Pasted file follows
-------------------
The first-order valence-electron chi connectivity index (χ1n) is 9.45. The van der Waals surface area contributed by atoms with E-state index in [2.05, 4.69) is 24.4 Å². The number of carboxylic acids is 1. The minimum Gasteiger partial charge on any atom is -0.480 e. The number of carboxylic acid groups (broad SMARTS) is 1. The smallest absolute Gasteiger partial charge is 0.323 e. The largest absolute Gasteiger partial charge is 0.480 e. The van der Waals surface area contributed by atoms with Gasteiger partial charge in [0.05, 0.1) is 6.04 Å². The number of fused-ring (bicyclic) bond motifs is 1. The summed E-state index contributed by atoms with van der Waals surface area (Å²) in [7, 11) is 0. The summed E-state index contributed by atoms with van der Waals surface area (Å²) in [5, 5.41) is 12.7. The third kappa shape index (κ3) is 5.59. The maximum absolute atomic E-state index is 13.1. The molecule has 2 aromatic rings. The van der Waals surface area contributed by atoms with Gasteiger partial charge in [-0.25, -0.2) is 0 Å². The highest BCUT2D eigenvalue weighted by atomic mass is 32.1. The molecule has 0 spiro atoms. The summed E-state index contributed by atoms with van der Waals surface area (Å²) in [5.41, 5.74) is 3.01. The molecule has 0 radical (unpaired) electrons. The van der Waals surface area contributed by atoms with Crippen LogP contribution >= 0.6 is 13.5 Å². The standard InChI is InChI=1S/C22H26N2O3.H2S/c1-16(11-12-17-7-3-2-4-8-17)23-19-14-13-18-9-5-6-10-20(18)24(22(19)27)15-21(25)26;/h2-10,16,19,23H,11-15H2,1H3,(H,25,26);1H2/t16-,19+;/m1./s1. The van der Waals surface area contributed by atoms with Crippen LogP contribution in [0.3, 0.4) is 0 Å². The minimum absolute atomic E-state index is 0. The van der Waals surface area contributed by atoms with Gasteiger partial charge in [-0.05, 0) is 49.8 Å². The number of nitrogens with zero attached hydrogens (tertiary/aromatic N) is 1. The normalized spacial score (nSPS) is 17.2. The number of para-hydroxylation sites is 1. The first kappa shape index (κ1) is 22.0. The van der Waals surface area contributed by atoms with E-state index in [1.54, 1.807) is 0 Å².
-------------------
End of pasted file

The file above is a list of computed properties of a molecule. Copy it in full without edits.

The first-order valence-electron chi connectivity index (χ1n) is 9.45. The van der Waals surface area contributed by atoms with E-state index in [2.05, 4.69) is 24.4 Å². The number of carboxylic acids is 1. The minimum Gasteiger partial charge on any atom is -0.480 e. The number of carboxylic acid groups (broad SMARTS) is 1. The smallest absolute Gasteiger partial charge is 0.323 e. The largest absolute Gasteiger partial charge is 0.480 e. The van der Waals surface area contributed by atoms with Gasteiger partial charge in [0.05, 0.1) is 6.04 Å². The number of fused-ring (bicyclic) bond motifs is 1. The summed E-state index contributed by atoms with van der Waals surface area (Å²) in [7, 11) is 0. The summed E-state index contributed by atoms with van der Waals surface area (Å²) in [5, 5.41) is 12.7. The third kappa shape index (κ3) is 5.59. The maximum absolute atomic E-state index is 13.1. The molecule has 2 aromatic rings. The van der Waals surface area contributed by atoms with Gasteiger partial charge in [-0.25, -0.2) is 0 Å². The highest BCUT2D eigenvalue weighted by atomic mass is 32.1. The molecule has 0 spiro atoms. The summed E-state index contributed by atoms with van der Waals surface area (Å²) in [5.41, 5.74) is 3.01. The molecule has 0 radical (unpaired) electrons. The van der Waals surface area contributed by atoms with Crippen LogP contribution >= 0.6 is 13.5 Å². The standard InChI is InChI=1S/C22H26N2O3.H2S/c1-16(11-12-17-7-3-2-4-8-17)23-19-14-13-18-9-5-6-10-20(18)24(22(19)27)15-21(25)26;/h2-10,16,19,23H,11-15H2,1H3,(H,25,26);1H2/t16-,19+;/m1./s1. The van der Waals surface area contributed by atoms with Crippen LogP contribution in [0.3, 0.4) is 0 Å². The minimum absolute atomic E-state index is 0. The van der Waals surface area contributed by atoms with Gasteiger partial charge in [-0.05, 0) is 49.8 Å². The number of nitrogens with zero attached hydrogens (tertiary/aromatic N) is 1. The normalized spacial score (nSPS) is 17.2. The number of para-hydroxylation sites is 1. The first kappa shape index (κ1) is 22.0. The van der Waals surface area contributed by atoms with E-state index in [1.54, 1.807) is 0 Å².